Rockist sorts love to wallow in the gloom-and-doom idea that we’re supposedly existing in some sort of cultural dark age because major concerts no longer feature guitar as the front-and-center primary means of expression. As though artists like CHVRCHES, Bastille, Lorde, and Imagine Dragons are incapable of “rocking” with their pulsing, beat-forward aesthetic. As though super trad acts Kings of Leon and Foo Fighters aren’t still packing arenas, with next-gen modern rock acts like The Wonder Years not too far behind, selling out numerous nights at theater-size spaces.
And most crucially, as though guitar-free rock hasn’t been a thing for going on thirty years at this point. Exhibit A: this vintage VHS bootleg of Depeche Mode performing at The Spectrum in South Philadelphia, recorded on June 14th, 1990. Continue reading →
From TyDolla$ign to Jazmine Sullivan, Benjamin Thomas’s portfolio as a music engineer spans to some of the biggest names in the industry, and he is only twenty two years old.
Whether working on location at Studio Breed in Philadelphia, or in his own home studio, Thomas — iamBNJMIIN in his credits — is the type who gives his all to the music he mixes.
“You can work smarter and harder, but if you choose to just work smarter; I’m just going to outwork you.” Thomas says.
Thomas is a Harlem native, and moved to Philadelphia when he was in early teen years. This was around the time when he was also introduced to music. “A lot of people would say ‘Yeah, I remember this song when I was five,’” he says. “And I don’t, but my mom liked CDs a lot.”
Instead of listening, he would take his mother’s CD collection, and use it for room decoration.
Thomas admits that Rock Band and Guitar Hero are really the two things that introduced him to music as a child. After learning to master those video games, Thomas began playing bass in the sixth grade, but didn’t learn about engineering until later when one of his junior high teachers introduced him to it as a hobby.
“I got thrown into the fire in 8th grade when I was told to run this twelve microphone setup,” Thomas recalls. From there, the music hustle never stopped even as Thomas began his college career in Finance. Continue reading →
There’s a new venue coming to town. Once called the Philadelphia Metropolitan Opera House, and now rebranded simply as The Met Philadelphia, the rebirth of a long-dormant Philly venue was announced back in November of 2016, and a is starting to generate some buzz thanks to a new teaser video released earlier this week. The minute-long video details our city’s passion for art, culture, and history, while intertwining shots of Rocky, Jason Kelce (in full Mummer regalia), and footage of the venue mid-rehab.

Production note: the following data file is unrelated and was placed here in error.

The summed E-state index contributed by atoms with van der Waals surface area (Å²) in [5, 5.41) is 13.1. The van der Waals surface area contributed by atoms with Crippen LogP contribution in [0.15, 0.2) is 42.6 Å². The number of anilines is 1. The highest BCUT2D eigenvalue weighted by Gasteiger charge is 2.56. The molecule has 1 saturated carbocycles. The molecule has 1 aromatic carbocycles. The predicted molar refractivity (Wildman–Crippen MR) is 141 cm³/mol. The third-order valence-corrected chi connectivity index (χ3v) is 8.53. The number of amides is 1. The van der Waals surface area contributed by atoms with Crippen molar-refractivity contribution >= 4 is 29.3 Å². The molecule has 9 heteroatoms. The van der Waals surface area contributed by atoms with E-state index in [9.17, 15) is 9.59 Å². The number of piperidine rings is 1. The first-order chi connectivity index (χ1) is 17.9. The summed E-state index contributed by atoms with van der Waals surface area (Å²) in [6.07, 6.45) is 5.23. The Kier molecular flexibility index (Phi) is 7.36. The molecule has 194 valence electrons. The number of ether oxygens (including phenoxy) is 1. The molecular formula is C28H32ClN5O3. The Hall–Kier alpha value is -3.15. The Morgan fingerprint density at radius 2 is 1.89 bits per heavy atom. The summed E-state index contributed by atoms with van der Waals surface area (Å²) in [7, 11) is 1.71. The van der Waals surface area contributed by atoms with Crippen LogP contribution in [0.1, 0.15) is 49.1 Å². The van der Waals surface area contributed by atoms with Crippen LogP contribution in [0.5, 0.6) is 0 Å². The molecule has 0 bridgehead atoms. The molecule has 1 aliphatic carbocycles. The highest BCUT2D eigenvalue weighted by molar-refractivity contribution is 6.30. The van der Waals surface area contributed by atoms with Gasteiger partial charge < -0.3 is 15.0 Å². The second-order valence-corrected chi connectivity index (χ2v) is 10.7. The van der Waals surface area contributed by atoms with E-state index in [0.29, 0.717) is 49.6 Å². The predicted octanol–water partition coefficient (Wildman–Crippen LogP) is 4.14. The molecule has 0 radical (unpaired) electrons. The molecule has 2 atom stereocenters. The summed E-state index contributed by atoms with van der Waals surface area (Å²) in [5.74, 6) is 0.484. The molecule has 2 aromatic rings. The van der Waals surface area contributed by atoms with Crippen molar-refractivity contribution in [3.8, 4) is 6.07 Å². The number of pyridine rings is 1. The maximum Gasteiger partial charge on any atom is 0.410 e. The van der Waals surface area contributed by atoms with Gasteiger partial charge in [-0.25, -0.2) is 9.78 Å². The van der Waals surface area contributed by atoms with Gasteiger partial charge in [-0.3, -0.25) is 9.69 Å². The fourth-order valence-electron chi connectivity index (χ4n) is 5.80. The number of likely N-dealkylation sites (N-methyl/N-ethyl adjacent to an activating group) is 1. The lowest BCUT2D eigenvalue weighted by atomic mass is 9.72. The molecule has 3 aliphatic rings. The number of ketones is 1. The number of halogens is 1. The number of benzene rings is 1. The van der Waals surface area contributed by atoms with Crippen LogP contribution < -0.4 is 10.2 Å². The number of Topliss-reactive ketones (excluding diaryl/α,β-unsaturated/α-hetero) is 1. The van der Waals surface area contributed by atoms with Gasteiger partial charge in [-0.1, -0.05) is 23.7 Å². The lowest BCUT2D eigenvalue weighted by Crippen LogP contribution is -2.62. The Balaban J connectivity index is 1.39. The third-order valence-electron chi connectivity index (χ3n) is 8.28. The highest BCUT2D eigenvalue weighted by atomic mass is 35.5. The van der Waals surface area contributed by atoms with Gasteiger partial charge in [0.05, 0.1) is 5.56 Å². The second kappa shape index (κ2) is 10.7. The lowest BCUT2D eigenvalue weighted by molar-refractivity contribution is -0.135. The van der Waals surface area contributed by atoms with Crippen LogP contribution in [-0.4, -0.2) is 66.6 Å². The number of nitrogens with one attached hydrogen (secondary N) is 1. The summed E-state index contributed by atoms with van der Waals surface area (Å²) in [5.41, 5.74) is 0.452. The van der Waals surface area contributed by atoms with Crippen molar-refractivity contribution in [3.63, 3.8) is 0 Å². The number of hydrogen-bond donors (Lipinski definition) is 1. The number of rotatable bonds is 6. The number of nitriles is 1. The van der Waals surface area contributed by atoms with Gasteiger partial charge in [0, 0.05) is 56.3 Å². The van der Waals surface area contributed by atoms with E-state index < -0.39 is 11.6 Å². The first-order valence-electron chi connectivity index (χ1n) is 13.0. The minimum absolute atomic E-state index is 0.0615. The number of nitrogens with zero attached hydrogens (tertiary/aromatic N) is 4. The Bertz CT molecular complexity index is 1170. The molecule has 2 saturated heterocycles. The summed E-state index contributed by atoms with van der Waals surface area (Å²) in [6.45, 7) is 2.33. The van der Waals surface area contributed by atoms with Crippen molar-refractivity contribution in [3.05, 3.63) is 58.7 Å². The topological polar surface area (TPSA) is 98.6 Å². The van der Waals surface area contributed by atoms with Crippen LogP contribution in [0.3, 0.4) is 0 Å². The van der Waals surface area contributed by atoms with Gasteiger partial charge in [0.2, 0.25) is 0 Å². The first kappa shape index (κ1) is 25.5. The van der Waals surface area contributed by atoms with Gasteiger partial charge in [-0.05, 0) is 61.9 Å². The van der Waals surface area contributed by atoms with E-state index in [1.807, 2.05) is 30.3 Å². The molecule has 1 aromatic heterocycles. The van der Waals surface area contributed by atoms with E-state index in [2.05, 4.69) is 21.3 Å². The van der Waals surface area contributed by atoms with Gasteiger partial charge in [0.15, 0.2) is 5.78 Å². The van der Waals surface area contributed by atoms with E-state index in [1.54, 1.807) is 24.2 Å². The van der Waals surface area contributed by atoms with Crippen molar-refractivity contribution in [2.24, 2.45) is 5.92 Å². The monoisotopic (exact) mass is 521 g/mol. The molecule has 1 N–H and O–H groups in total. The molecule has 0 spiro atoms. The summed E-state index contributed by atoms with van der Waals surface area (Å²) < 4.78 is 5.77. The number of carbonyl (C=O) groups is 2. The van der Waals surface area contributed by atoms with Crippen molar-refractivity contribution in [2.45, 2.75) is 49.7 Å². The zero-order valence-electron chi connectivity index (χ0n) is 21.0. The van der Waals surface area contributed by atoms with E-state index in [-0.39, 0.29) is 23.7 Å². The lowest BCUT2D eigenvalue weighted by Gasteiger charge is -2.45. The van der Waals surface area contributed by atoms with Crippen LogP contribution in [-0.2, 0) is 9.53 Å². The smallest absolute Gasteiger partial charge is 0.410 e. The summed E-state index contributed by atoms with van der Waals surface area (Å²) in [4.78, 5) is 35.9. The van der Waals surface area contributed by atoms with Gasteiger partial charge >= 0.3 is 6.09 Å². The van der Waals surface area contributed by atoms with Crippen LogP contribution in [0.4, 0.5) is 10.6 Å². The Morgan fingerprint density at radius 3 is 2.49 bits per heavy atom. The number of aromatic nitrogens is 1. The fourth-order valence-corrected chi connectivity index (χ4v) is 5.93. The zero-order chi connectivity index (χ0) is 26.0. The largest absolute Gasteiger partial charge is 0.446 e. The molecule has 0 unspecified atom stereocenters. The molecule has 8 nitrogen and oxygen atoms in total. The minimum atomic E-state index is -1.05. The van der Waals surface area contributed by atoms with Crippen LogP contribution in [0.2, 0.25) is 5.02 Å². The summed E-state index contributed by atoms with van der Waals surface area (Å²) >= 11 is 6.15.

The Met, boasting National Register of Historic Places-status since ’72, is located at 858 N. Broad St., close to the intersection of Broad and Poplar. The massive 39,200-square-foot building was built in 1908, and now, (*cue dramatic narrator voice*) nearly 110 years later, its doors will reopen once again and fill Philadelphia with world-class live music (*end dramatic voice*). Continue reading →
On the third day of this year’s NonCOMMvention — the annual gathering of public radio programmers and music industry professionals — attendees gathered for something we don’t see often enough in this industry, or any other. For one hour only, attention was directed to four women representatives for a panel discussion titled #ShePersisted — Women Pursuing and Achieving Success in Radio and the Music Industry.
The panel was moderated by The Current’s Lindsay Kimball and was comprised of Jessi Whitten of Colorado Public Radio, Liz Felix of BirdNote Radio and Shannon Kurlander of Terrorbird Media. Discussing a number of topics related to the lack of equal representation in music, they covered as much ground as they could in the time allotted, focusing dually on workplace gender imbalance in the music industry and the unequal ratio of male/female artists we hear on the air.
Only 10.5% of radio programmers are women. There is only one woman General Manager in all of public music radio. Many programmers don’t realize that women are a significant minority of the artists they play on their stations, but when they look at the numbers, they realize how skewed their ratio actually is. These aren’t easy problems to fix, but the panelists attempted to outline tangible and immediate first steps toward change — number one being for programmers to take look at both their playlists and their workplaces to realize. As some noted afterwards, the panel could have benefited from a more intersectional approach, as the inclusion of people of color, nonbinary people and other underrepresented demographics was mentioned only briefly, and these groups were noticeably absent in the audience, as well.